The stars came out to shine at the world-famous Roxy for a most worthy cause: to raise money through the Adopt the Arts program, benefiting music programs in the Los Angeles Unified School District.
Some of rock’s finest musicians honored ZZ Top guitarist Billy Gibbons and Allman Brothers Band drummer Butch Trucks for their long-lasting impact on music culture and for inspiring young musicians to follow in their footsteps. Their enthralling performances had the audience moving and singing along throughout the show.
Honorees Gibbons and Trucks shared the stage with a lineup of luminaries, including Edgar Winter (Rick Derringer, Ringo & His All-Starr Band, The Edgar Winter Group), Slash (Guns N’ Roses, Velvet Revolver, Slash with Myles Kennedy and the Conspirators) Steve Lukather (Toto), Richie Sambora (Bon Jovi), Duff McKagan (Guns N’ Roses, Velvet Revolver), Orianthi (Michael Jackson, Alice Cooper), Franky Perez (Scars On Broadway), Jimmy Vivino (Conan O’Brien), Billy Duffy (The Cult), Damon Fox (Bigelf) and Layla Brooklyn Allman (Picture Me Broken). A group of amazingly tight, passionate musicians called The Disreputable Few served as the backing band for the night.
The Master of Ceremonies for the event was Matt Sorum (Guns N’ Roses, The Cult, Velvet Revolver), who also performed on percussion and behind the drum kit on a few songs. Sorum, affable and funny, was like a rock and roll Billy Crystal onstage, making introductions and sharing anecdotes. His presence made the enjoyable evening an even more memorable one.
When you think of rock and roll, ZZ Top and The Allman Brothers Band are synonymous with the genre’s finest. Trucks and Gibbons, two legendary musicians representing two incredible musical legacies, watched as well as played alongside those who were on the Roxy stage, giving thumbs-up and ear-to-ear grins.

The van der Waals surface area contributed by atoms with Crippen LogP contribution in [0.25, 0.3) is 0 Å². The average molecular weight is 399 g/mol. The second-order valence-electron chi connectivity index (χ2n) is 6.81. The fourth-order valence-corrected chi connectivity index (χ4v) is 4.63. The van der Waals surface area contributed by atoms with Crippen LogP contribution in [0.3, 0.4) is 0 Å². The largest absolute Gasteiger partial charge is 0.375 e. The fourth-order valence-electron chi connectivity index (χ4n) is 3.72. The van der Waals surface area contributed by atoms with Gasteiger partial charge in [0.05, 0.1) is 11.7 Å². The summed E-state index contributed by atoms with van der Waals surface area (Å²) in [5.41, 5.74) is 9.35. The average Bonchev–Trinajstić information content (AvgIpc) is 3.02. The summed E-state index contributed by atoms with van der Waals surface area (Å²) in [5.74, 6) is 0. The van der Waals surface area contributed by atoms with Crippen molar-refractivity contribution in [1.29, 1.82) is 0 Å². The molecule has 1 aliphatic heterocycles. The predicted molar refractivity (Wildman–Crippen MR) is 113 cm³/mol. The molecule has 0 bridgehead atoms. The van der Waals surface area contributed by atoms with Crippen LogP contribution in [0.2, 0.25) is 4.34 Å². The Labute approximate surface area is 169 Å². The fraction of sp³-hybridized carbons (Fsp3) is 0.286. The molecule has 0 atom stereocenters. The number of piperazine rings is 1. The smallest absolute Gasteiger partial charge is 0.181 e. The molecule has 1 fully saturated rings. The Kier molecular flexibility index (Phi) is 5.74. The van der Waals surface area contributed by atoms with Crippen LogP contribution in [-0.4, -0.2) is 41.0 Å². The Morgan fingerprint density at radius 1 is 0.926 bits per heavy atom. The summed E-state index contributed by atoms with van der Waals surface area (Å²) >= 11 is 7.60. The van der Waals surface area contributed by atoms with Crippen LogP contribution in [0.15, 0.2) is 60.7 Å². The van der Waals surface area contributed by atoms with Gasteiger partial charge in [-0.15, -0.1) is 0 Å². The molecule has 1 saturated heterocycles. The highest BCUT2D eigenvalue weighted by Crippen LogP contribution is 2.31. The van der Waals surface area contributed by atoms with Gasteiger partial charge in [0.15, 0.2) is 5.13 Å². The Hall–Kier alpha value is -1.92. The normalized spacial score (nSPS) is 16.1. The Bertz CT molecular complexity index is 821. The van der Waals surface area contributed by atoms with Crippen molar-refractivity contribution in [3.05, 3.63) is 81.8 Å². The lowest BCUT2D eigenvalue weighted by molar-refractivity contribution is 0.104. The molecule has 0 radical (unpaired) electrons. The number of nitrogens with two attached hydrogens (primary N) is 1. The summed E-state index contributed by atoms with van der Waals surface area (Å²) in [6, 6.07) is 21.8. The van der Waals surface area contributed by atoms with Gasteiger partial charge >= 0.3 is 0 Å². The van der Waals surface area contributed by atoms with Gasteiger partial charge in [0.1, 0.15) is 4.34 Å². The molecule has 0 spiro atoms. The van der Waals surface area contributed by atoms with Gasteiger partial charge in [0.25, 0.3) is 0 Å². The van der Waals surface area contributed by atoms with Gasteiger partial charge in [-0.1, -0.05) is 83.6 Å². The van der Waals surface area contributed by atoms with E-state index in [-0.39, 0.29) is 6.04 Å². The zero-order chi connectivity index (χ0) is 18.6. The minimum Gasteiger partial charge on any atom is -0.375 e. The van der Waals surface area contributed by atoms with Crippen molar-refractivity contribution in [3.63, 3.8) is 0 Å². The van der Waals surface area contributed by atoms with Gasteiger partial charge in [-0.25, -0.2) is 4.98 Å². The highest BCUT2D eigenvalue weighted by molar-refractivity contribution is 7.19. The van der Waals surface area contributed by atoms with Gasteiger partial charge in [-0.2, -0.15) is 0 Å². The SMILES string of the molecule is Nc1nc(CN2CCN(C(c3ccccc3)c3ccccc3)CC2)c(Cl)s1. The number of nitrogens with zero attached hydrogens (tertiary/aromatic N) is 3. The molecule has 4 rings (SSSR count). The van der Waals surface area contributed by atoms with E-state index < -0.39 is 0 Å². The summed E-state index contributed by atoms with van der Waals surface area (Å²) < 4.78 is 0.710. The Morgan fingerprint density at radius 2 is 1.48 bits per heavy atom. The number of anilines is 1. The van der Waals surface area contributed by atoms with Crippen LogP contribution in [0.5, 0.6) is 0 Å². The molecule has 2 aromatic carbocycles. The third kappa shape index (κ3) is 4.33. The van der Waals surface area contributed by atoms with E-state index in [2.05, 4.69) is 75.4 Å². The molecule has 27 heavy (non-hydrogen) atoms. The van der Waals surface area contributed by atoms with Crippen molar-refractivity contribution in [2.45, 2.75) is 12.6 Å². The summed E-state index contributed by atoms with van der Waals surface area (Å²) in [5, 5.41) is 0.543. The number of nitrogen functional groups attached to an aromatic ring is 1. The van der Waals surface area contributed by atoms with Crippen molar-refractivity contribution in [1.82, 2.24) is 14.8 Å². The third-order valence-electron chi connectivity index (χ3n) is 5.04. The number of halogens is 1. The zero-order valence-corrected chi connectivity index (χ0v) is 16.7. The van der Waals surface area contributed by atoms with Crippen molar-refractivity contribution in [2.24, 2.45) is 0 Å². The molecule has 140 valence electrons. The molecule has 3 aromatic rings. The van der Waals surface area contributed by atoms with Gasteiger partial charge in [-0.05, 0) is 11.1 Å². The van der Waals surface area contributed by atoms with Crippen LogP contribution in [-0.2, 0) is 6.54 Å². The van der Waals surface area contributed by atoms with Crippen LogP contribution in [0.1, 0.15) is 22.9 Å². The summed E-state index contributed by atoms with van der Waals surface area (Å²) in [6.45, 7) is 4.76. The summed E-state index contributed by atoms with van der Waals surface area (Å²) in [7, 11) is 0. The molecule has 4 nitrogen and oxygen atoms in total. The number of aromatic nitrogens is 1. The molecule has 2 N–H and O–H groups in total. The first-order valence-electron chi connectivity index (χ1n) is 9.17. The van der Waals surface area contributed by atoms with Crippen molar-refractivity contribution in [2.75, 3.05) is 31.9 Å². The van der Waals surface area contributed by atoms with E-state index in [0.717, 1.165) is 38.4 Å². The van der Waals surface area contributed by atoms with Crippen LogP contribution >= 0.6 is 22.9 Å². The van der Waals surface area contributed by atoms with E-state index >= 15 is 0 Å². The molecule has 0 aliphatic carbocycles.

The first half of the evening’s music was dedicated to ZZ Top. Gibbons, Bigelf keyboardist Damon Fox and The Cult guitarist opened the show big with “Beer Drinkers and Hell Raisers” with the Disreputable Few laying down the rhythm and groove. “Tush” followed with Franky Perez on lead vocal, Steve Lukather, Jimmy Vivino and Gibbons sharing guitar duties, and Edgar Winter on organ.
A high moment in the set was when Edgar Winter sang lead vocal and blew sax on the 1979 hit “Cheap Sunglasses”. The song’s original and aptly capable singer, Billy Gibbons, focused on his guitar mojo and let Winter shine. Rock royalty had hit The Roxy, and the night was just getting started.
Richie Sambora and Orianthi sang and strummed on “Rough Boy” while Sorum played percussion. Tres Hombres’ “Waitin’ for the Bus” and “Jesus Left Chicago” featuring Duff McKagan on bass, showcased the talents of Gibbons and Slash as a guitar duo. “La Grange” was the last song of the ZZ Top portion of the show with big, concentrated talent gracing the stage all at once. Guitarist Steve Lukather came out joining Gibbons, Sambora, Slash, and McKagan, along with Sorum on drums and Winter on organ.
During the break there was auctioning with the proceeds going to Adopt the Arts. Butch Trucks gave a compelling, heartfelt speech on the importance of music programs in today’s schools.
Trucks got behind the drum kit and joined Jimmy Vivino, Franky Perez and the Disreputable Few for the classic “Don’t Keep me Wonderin'”, and the Allman Brothers Band set was in full-swing. Orianthi and Sambora played another duet, “Midnight Rider,” then one kick ass “Stormy Monday” was performed with Edgar Winter on vocals and sax with axemen Slash and Vivino. Lukather and Vivino did a scorching version of “One Way Out,” where it became apparent that the two men know their Allman Brothers songs. The closer, “Whipping Post,” brought every musician onstage, whether they were plugged in or not. Layla Brooklyn Allman, daughter of Gregg Allman, belted out the vocals out front with Franky Perez and the night came to a close.
It was a fun evening of music and camaraderie. The passion and mutual respect the musicians shared onstage was impressive.